The district-level NGOs based in the six project districts acted as local partners in the project. These NGOs are: Aamaa Milan Kendra (Kathmandu), ASMITA Nepal (Makwanpur), Adarsha Nari Bikash Kendra (Chitwan), Nari Kalyan Bikash Kendra (Nawalparasi), Nari Bikash Sangh (Sunsari) and Nari Bikash Sangh (Morang).

COORDINATION

The project being a collaborative venture, CREHPA executed the project in a close collaboration with PPFA-I regional staff based in Bangkok and FPAN staff based both at the centre (Kathmandu) and at the districts. Sharing of the project activities and experiences was done at quarterly meetings with PPFA-I, FPAN and FWLD (another collaborating partner of PPFA-I in Nepal).

MAJOR ACTIVITIES

The following were the major intervention activities under the project:

1. Orientation training to master trainers of district-level partner NGOs;
2. Basic orientation training of FPAN RHVs;
3. One-day advocacy workshop for community leaders at VDC level;
4. Observation and monitoring the village development committee (VDC) level activities of partner NGOs;
5. One-day sensitization workshop for FPAN's district-level elected volunteers;
6. Reprinting and distribution of IEC material published by CREHPA, FWLD and FPAN;
7. Baseline and endline evaluation surveys in the core and peripheral districts.

ACHIEVEMENTS

Twelve master trainers of partner NGOs of CREHPA (two from each NGO) received orientation training about the project intervention. These master trainers assisted the CREHPA project team in successfully providing basic training to a total of 337 RHVs of FPAN from 113 VDCs. Likewise, the master trainers organized 220 VDC level workshops attended by 5,280 community-based stakeholders comprising of elected VDC and ward representatives, political party leaders, school teachers, social workers, leaders of community based organizations/clubs, mother's group members, health workers and female community health volunteers (FCHVs).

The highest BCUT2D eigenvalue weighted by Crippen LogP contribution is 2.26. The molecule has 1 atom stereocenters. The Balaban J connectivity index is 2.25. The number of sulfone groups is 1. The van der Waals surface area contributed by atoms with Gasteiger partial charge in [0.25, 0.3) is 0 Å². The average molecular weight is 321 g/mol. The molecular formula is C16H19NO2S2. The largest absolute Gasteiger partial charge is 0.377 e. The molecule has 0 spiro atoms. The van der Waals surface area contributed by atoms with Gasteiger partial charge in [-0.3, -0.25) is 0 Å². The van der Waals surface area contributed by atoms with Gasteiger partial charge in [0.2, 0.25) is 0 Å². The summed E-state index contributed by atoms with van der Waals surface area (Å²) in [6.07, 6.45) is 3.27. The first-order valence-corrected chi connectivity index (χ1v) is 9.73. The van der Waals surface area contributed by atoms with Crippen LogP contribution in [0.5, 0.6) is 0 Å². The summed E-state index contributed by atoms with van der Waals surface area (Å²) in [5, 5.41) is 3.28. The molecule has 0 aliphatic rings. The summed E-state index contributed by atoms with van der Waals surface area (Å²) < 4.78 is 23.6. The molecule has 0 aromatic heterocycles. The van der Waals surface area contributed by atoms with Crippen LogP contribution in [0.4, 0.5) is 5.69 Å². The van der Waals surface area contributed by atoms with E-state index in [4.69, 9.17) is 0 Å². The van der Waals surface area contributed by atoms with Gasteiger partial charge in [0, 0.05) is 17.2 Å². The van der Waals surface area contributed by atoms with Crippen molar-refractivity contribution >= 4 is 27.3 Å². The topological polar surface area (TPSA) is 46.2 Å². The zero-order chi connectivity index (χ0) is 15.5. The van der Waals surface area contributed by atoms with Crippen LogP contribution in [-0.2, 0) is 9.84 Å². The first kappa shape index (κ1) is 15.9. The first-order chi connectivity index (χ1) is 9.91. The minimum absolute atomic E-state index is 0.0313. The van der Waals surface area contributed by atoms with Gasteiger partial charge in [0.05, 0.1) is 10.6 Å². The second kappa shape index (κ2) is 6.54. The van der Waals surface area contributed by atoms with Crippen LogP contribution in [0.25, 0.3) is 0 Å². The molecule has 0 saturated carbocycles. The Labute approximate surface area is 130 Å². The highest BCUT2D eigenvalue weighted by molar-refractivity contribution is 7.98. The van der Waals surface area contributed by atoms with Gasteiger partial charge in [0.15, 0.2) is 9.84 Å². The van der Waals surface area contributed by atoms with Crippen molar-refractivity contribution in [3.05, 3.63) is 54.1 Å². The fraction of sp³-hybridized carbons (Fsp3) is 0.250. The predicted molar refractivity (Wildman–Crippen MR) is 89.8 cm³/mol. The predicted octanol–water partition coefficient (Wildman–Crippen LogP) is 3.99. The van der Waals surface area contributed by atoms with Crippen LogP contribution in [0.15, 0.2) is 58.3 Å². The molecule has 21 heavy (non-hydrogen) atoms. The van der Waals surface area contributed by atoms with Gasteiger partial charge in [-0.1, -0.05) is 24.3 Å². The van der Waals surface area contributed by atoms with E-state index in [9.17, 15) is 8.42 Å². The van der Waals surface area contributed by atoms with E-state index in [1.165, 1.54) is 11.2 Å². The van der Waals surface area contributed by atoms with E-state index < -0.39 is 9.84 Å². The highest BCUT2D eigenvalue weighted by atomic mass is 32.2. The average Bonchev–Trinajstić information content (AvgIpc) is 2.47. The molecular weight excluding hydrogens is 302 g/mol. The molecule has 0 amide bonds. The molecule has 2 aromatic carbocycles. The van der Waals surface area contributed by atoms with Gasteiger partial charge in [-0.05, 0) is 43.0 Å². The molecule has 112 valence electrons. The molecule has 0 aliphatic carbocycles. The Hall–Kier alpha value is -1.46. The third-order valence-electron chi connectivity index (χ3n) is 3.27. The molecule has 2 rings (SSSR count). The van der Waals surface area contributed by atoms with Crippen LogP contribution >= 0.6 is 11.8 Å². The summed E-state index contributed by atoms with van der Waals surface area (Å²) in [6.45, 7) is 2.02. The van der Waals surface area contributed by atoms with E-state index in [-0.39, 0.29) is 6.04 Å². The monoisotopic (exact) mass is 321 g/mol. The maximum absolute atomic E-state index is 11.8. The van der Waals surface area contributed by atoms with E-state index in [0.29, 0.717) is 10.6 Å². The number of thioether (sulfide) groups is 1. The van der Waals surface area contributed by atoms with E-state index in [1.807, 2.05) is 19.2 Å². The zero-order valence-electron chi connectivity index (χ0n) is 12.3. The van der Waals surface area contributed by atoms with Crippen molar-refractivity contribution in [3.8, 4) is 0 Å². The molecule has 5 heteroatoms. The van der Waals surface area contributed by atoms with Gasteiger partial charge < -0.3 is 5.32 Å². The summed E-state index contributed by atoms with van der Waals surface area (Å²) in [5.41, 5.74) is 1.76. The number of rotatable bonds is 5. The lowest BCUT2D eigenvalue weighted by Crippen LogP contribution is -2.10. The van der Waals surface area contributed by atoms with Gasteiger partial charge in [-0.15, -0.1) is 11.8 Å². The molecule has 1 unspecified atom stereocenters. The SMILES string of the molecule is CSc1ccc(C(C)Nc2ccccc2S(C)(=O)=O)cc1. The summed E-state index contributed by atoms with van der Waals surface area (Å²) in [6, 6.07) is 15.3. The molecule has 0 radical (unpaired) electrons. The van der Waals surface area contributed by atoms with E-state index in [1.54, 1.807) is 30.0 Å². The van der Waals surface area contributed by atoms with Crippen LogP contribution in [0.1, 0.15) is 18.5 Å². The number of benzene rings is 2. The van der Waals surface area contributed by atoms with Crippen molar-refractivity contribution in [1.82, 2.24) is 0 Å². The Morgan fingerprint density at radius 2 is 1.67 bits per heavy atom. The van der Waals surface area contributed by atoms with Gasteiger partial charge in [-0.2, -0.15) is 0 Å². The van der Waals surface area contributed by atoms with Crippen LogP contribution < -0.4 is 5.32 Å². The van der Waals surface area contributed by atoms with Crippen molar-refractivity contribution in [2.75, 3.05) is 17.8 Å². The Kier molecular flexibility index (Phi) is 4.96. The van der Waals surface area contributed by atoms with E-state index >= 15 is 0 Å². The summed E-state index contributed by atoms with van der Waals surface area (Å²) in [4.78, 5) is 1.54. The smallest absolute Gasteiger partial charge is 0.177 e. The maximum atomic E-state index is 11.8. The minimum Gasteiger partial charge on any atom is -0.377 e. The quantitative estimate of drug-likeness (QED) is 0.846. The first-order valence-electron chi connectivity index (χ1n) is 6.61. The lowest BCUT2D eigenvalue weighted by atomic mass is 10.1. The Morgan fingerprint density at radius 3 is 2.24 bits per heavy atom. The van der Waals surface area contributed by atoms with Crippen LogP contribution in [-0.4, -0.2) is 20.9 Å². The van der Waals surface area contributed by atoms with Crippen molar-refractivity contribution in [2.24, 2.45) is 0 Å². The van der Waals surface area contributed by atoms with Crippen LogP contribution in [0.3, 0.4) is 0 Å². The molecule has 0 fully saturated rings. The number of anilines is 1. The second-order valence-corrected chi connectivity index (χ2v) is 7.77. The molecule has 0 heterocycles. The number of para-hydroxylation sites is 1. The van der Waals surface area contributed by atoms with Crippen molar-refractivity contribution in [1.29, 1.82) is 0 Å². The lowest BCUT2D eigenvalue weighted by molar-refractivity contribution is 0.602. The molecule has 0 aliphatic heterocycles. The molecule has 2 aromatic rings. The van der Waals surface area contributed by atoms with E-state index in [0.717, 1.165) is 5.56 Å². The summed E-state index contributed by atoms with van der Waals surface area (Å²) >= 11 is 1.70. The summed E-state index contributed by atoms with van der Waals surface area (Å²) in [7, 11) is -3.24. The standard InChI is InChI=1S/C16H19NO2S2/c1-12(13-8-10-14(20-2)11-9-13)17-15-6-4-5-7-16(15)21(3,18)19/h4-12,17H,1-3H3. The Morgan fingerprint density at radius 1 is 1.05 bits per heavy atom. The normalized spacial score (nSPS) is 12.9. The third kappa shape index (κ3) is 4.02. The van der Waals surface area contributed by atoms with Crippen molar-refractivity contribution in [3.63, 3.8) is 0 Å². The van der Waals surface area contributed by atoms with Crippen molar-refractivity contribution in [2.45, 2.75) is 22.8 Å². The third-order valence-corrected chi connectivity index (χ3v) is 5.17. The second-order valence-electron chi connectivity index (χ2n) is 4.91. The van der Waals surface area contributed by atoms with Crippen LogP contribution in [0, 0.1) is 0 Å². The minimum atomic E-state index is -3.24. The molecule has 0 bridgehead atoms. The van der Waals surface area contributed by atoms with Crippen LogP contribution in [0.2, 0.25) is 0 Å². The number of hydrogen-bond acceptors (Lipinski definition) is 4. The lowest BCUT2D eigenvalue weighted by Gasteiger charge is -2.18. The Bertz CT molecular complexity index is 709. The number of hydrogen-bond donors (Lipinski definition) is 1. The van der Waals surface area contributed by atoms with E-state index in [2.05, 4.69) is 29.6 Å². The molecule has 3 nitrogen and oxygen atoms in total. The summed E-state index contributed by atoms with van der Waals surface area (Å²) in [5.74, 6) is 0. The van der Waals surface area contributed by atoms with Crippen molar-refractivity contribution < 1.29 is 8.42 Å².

The sensitization workshops for elected volunteers of FPAN were conducted in five out of six districts and attended by 77 participants (average 15 elected volunteers per workshop per district). The baseline survey was conducted among 1,100 MWRAs prior to the launching of the intervention in June 2003. The endline survey was conducted towards the end of the intervention phase in February 2004 to measure the effectiveness of the project in increasing knowledge and practice of safe reproductive health including safe abortion practices among women and couples.

Pre- and Post-test Results: The pre- and post-tests were conducted with all the 337 RHVs participating the basic orientation training. A self-administered questionnaire was used to obtain the knowledge of the participants (RHVs) before and immediately after the three-days training program. The three key questions asked in the pre- and post-tests were on: (i) three legal conditions for abortion; (ii) three health risks of unsafe abortion and (iii) three potential Comprehensive Abortion Care (CAC) centres. The results showed a remarkable increase in knowledge among the participants in all the three topics asked. Whereas only 8% participants could cite three legal conditions of abortion in the pre-test, 73% of them could do so in the post-test. Participants' knowledge regarding the three health risks of unsafe abortion was already high in the pre-test (65%), which increased to 91% in the post-test. Similarly, participants' knowledge about the three potential CAC centres increased from 55% in the pre-test to 90% in the post-test.